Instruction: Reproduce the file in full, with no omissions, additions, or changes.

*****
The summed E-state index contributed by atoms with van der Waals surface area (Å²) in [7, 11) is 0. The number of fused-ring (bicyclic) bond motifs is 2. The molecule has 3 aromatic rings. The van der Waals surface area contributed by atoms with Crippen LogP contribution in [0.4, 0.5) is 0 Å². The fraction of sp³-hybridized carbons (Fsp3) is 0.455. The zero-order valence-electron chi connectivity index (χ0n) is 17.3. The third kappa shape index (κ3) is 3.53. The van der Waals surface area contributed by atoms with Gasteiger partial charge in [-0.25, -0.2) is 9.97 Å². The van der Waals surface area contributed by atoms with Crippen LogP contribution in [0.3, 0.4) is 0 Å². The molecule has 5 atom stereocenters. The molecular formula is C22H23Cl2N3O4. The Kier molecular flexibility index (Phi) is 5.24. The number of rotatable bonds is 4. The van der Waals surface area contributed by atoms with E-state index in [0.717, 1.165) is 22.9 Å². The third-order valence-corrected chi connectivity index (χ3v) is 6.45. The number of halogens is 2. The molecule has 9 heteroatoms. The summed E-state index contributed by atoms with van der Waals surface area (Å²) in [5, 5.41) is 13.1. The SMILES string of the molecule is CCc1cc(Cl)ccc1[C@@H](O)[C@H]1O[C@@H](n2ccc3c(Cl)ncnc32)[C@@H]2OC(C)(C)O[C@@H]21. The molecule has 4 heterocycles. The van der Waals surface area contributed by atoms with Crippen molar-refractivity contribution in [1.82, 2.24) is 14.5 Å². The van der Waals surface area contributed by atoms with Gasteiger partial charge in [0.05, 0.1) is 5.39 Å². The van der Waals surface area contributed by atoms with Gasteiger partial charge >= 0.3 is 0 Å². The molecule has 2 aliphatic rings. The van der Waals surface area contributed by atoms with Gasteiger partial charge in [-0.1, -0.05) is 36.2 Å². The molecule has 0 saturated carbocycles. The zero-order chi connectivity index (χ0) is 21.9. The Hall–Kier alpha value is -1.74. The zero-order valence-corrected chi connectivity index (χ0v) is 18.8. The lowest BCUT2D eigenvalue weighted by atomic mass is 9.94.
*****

The summed E-state index contributed by atoms with van der Waals surface area (Å²) in [7, 11) is 0. The number of fused-ring (bicyclic) bond motifs is 2. The molecule has 3 aromatic rings. The van der Waals surface area contributed by atoms with Crippen LogP contribution in [0.4, 0.5) is 0 Å². The fraction of sp³-hybridized carbons (Fsp3) is 0.455. The zero-order valence-electron chi connectivity index (χ0n) is 17.3. The third kappa shape index (κ3) is 3.53. The van der Waals surface area contributed by atoms with Gasteiger partial charge in [-0.25, -0.2) is 9.97 Å². The van der Waals surface area contributed by atoms with Crippen LogP contribution in [0.3, 0.4) is 0 Å². The molecule has 5 atom stereocenters. The molecular formula is C22H23Cl2N3O4. The Kier molecular flexibility index (Phi) is 5.24. The number of rotatable bonds is 4. The van der Waals surface area contributed by atoms with E-state index in [0.717, 1.165) is 22.9 Å². The third-order valence-corrected chi connectivity index (χ3v) is 6.45. The number of halogens is 2. The molecule has 9 heteroatoms. The summed E-state index contributed by atoms with van der Waals surface area (Å²) in [5, 5.41) is 13.1. The SMILES string of the molecule is CCc1cc(Cl)ccc1[C@@H](O)[C@H]1O[C@@H](n2ccc3c(Cl)ncnc32)[C@@H]2OC(C)(C)O[C@@H]21. The molecule has 4 heterocycles. The van der Waals surface area contributed by atoms with Crippen molar-refractivity contribution in [1.82, 2.24) is 14.5 Å². The van der Waals surface area contributed by atoms with Gasteiger partial charge in [0.05, 0.1) is 5.39 Å². The van der Waals surface area contributed by atoms with Gasteiger partial charge >= 0.3 is 0 Å². The molecule has 2 aliphatic rings. The van der Waals surface area contributed by atoms with Gasteiger partial charge in [-0.1, -0.05) is 36.2 Å². The molecule has 0 saturated carbocycles. The zero-order chi connectivity index (χ0) is 21.9. The Hall–Kier alpha value is -1.74. The zero-order valence-corrected chi connectivity index (χ0v) is 18.8. The lowest BCUT2D eigenvalue weighted by atomic mass is 9.94.